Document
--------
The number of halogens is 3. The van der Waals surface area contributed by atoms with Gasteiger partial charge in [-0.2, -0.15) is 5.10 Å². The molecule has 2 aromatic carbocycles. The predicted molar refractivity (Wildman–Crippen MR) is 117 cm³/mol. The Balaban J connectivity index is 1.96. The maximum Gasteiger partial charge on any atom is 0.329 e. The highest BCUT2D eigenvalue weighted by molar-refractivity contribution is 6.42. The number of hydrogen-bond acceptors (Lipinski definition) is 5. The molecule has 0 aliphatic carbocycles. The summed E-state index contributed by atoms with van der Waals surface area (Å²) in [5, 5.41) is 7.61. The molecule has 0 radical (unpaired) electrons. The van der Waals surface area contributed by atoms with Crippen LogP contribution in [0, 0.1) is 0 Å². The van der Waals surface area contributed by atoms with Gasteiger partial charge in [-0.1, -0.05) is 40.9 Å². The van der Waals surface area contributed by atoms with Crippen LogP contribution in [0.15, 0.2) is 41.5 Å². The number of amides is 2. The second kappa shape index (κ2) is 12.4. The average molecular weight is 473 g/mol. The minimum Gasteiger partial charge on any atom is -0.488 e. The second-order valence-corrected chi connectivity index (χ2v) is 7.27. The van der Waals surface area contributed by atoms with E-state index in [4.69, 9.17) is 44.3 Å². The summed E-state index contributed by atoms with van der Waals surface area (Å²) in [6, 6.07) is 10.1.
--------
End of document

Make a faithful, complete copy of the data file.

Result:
The number of halogens is 3. The van der Waals surface area contributed by atoms with Gasteiger partial charge in [-0.2, -0.15) is 5.10 Å². The molecule has 2 aromatic carbocycles. The predicted molar refractivity (Wildman–Crippen MR) is 117 cm³/mol. The Balaban J connectivity index is 1.96. The maximum Gasteiger partial charge on any atom is 0.329 e. The highest BCUT2D eigenvalue weighted by molar-refractivity contribution is 6.42. The number of hydrogen-bond acceptors (Lipinski definition) is 5. The molecule has 0 aliphatic carbocycles. The summed E-state index contributed by atoms with van der Waals surface area (Å²) in [5, 5.41) is 7.61. The molecule has 0 radical (unpaired) electrons. The van der Waals surface area contributed by atoms with Crippen LogP contribution in [0, 0.1) is 0 Å². The van der Waals surface area contributed by atoms with Gasteiger partial charge in [-0.1, -0.05) is 40.9 Å². The van der Waals surface area contributed by atoms with Crippen LogP contribution in [0.15, 0.2) is 41.5 Å². The number of amides is 2. The second kappa shape index (κ2) is 12.4. The average molecular weight is 473 g/mol. The minimum Gasteiger partial charge on any atom is -0.488 e. The second-order valence-corrected chi connectivity index (χ2v) is 7.27. The van der Waals surface area contributed by atoms with E-state index in [4.69, 9.17) is 44.3 Å². The summed E-state index contributed by atoms with van der Waals surface area (Å²) in [6, 6.07) is 10.1.